Architecture of St Simon's Church combines the Romanesque and Gothic styles. The church boasts15th-16th century burial plaques of the city's notables, a pipe organ built in 1886 by a well-known European organ builder Friedrich Ladegast, and paintings on the pulpit and the organ loft made back in 1730. The church tower accommodates an exhibition space, and the viewing platform overlooks the panorama of Valmiera.
St Simon's Church of Valmiera was built on a steep bank of the River Gauja in 13th century. There exist rather reliable records to the fact that the construction of St Simon's Church began in 1283. It is believed that the church's name is related to its consecration on the Day of Sts Simon and Jude (in Latvian - Simjūda diena), 28 October. The building was damaged during wars and in fires.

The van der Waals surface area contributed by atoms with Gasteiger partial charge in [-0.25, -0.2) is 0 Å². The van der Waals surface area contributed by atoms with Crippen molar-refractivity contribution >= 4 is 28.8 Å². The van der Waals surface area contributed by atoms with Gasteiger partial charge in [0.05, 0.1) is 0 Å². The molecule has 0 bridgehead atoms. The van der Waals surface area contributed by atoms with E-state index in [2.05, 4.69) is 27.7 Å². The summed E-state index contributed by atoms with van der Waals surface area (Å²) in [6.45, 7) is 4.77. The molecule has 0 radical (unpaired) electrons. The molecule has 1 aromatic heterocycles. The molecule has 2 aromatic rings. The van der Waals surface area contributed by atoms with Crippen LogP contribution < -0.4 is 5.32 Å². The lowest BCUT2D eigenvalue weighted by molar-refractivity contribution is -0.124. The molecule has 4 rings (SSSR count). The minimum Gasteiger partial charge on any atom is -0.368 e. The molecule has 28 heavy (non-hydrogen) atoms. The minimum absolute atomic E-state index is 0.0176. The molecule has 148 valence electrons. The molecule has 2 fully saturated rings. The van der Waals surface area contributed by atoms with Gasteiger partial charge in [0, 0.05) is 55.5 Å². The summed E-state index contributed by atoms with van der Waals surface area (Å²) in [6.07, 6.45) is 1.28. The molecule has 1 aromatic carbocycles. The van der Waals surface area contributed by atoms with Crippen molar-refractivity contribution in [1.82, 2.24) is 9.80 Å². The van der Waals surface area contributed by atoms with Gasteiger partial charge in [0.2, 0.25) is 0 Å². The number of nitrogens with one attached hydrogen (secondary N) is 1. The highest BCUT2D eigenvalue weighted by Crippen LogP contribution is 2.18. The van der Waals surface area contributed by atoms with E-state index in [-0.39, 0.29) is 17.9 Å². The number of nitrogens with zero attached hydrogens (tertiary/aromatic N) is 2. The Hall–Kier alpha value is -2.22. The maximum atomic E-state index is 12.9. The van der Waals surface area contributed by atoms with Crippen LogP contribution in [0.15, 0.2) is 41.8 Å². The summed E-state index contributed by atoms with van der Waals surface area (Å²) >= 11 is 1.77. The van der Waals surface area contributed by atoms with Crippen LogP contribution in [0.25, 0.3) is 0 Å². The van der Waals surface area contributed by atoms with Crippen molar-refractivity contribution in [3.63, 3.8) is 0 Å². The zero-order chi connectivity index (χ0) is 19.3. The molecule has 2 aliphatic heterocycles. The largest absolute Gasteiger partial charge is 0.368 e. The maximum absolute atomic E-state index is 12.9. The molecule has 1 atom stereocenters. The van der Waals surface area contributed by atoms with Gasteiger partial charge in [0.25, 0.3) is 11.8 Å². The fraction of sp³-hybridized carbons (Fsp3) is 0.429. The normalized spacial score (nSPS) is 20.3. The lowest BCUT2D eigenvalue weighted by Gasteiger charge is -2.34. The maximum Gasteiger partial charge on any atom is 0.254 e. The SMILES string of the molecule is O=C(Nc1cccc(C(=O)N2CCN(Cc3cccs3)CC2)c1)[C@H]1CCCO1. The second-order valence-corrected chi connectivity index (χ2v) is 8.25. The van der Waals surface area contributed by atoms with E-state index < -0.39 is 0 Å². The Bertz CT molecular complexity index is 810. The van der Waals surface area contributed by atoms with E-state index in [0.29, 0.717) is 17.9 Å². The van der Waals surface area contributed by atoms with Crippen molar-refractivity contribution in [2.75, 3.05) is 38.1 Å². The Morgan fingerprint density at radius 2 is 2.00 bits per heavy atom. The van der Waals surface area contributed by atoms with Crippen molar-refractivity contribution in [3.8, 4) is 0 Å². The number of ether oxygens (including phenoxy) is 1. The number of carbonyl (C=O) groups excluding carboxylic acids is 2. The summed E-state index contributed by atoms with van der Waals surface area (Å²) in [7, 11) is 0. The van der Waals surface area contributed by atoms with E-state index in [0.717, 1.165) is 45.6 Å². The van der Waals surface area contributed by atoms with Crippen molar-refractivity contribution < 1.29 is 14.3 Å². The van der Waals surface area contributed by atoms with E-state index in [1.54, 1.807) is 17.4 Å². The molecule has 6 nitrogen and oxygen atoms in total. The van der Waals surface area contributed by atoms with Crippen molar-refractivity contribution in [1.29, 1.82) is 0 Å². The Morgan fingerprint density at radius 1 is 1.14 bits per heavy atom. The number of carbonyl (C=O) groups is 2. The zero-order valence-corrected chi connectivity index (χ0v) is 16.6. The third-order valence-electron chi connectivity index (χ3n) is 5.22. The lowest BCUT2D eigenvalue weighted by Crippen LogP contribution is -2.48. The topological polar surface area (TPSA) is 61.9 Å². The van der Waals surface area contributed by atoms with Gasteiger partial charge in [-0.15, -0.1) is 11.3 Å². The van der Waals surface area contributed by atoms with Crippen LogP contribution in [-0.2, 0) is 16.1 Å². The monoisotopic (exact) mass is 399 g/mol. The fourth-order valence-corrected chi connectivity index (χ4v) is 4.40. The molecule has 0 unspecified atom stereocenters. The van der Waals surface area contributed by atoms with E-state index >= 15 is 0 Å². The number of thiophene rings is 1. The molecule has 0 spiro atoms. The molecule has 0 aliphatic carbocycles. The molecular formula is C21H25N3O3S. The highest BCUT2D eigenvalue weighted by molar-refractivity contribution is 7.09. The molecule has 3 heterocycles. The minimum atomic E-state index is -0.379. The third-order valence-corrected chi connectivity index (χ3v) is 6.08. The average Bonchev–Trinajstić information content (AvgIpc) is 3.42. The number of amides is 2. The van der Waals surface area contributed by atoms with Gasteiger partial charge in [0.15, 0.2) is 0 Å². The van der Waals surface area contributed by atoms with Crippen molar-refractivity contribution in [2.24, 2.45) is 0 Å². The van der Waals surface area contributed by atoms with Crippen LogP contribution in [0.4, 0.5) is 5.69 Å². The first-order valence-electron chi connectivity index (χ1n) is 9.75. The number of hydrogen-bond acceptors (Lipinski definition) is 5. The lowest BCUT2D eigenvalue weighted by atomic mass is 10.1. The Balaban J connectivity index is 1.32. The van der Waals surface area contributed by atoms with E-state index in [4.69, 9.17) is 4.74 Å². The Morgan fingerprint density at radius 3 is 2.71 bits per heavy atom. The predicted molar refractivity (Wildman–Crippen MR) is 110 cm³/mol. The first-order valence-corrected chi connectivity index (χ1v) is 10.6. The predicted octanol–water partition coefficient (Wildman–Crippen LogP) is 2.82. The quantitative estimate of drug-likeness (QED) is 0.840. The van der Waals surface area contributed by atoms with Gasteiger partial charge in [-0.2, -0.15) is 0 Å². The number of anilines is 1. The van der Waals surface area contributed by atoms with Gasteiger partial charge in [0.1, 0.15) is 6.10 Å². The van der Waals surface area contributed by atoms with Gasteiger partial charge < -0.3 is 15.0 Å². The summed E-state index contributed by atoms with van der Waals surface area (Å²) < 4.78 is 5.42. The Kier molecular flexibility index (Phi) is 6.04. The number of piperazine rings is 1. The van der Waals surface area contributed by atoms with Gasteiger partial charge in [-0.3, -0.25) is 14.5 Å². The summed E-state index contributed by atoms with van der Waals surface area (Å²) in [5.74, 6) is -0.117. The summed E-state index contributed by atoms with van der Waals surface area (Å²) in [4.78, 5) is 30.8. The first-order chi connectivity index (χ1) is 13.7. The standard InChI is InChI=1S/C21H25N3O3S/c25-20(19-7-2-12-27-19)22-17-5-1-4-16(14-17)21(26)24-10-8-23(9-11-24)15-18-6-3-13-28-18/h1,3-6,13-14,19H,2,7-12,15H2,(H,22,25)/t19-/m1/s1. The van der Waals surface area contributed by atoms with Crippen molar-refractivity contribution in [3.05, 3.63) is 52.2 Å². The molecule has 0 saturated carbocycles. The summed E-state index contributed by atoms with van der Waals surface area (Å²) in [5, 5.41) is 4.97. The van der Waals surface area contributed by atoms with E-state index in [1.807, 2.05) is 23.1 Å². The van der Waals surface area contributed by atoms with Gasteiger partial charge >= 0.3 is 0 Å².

Originally, St Simon's Church hosted a Catholic congregation. In 1554 in Valmiera, freedom to pursue Lutheran faith in Livonia was proclaimed that restricted clashes between Catholics and the adherents of the new faith.
In 1964 St Simon's congregation was forced to move to the new Baptist house of prayer, as the church came to accommodate a museum. The congregation returned to the building in 1988, but the ownership rights were legally restored only in 1996.
In the second half of the 19th century, the organ built by Friedrich Ladegast, with 33 stops, 3 manuals, 1 pedal, and a Neogothic facade was installed in the church. The instrument is a specimen of a Romantic organ, and ranks among the best in Latvia.